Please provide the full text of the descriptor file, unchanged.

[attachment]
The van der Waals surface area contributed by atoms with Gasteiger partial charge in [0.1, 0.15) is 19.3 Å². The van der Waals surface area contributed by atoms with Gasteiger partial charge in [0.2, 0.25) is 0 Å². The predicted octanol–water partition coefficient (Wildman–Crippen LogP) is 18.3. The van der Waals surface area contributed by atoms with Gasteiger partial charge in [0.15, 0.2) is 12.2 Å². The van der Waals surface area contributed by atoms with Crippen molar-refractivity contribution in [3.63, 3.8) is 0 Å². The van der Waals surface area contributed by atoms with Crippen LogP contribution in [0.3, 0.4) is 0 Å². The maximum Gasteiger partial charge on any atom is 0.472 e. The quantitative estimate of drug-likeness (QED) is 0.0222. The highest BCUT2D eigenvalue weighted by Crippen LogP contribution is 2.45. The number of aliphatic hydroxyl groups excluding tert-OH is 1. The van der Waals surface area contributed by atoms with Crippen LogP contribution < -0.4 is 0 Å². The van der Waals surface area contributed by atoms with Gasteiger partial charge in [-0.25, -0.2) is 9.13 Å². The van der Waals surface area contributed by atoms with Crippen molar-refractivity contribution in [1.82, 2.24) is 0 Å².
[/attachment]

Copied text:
The van der Waals surface area contributed by atoms with Gasteiger partial charge in [0.1, 0.15) is 19.3 Å². The van der Waals surface area contributed by atoms with Gasteiger partial charge in [0.2, 0.25) is 0 Å². The predicted octanol–water partition coefficient (Wildman–Crippen LogP) is 18.3. The van der Waals surface area contributed by atoms with Gasteiger partial charge in [0.15, 0.2) is 12.2 Å². The van der Waals surface area contributed by atoms with Crippen molar-refractivity contribution in [3.63, 3.8) is 0 Å². The van der Waals surface area contributed by atoms with Crippen LogP contribution in [0.3, 0.4) is 0 Å². The maximum Gasteiger partial charge on any atom is 0.472 e. The quantitative estimate of drug-likeness (QED) is 0.0222. The highest BCUT2D eigenvalue weighted by Crippen LogP contribution is 2.45. The number of aliphatic hydroxyl groups excluding tert-OH is 1. The van der Waals surface area contributed by atoms with Crippen LogP contribution < -0.4 is 0 Å². The van der Waals surface area contributed by atoms with Gasteiger partial charge in [-0.25, -0.2) is 9.13 Å². The van der Waals surface area contributed by atoms with Crippen molar-refractivity contribution in [1.82, 2.24) is 0 Å².